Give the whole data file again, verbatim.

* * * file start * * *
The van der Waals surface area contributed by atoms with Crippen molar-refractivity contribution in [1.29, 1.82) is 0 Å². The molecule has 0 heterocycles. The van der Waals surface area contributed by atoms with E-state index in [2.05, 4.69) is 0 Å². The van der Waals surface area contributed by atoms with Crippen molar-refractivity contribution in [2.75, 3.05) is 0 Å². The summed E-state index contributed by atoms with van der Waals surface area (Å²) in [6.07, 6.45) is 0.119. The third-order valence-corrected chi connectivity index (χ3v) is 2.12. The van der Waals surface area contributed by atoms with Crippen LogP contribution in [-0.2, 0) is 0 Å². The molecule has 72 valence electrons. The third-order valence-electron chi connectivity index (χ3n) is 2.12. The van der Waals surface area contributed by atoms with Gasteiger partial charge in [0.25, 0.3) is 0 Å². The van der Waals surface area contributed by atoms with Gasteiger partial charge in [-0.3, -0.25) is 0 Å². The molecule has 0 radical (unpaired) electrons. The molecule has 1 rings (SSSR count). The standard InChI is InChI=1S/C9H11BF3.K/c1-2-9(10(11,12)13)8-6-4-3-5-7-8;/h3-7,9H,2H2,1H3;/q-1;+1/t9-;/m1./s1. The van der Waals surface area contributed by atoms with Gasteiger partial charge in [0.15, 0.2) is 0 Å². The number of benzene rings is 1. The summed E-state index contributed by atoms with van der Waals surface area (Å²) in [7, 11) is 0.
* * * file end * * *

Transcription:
The van der Waals surface area contributed by atoms with Crippen molar-refractivity contribution in [1.29, 1.82) is 0 Å². The molecule has 0 heterocycles. The van der Waals surface area contributed by atoms with E-state index in [2.05, 4.69) is 0 Å². The van der Waals surface area contributed by atoms with Crippen molar-refractivity contribution in [2.75, 3.05) is 0 Å². The summed E-state index contributed by atoms with van der Waals surface area (Å²) in [6.07, 6.45) is 0.119. The third-order valence-corrected chi connectivity index (χ3v) is 2.12. The van der Waals surface area contributed by atoms with Crippen LogP contribution in [-0.2, 0) is 0 Å². The molecule has 72 valence electrons. The third-order valence-electron chi connectivity index (χ3n) is 2.12. The van der Waals surface area contributed by atoms with Gasteiger partial charge in [0.25, 0.3) is 0 Å². The van der Waals surface area contributed by atoms with Gasteiger partial charge in [-0.3, -0.25) is 0 Å². The molecule has 0 radical (unpaired) electrons. The molecule has 1 rings (SSSR count). The standard InChI is InChI=1S/C9H11BF3.K/c1-2-9(10(11,12)13)8-6-4-3-5-7-8;/h3-7,9H,2H2,1H3;/q-1;+1/t9-;/m1./s1. The van der Waals surface area contributed by atoms with Gasteiger partial charge in [0.15, 0.2) is 0 Å². The number of benzene rings is 1. The summed E-state index contributed by atoms with van der Waals surface area (Å²) in [7, 11) is 0.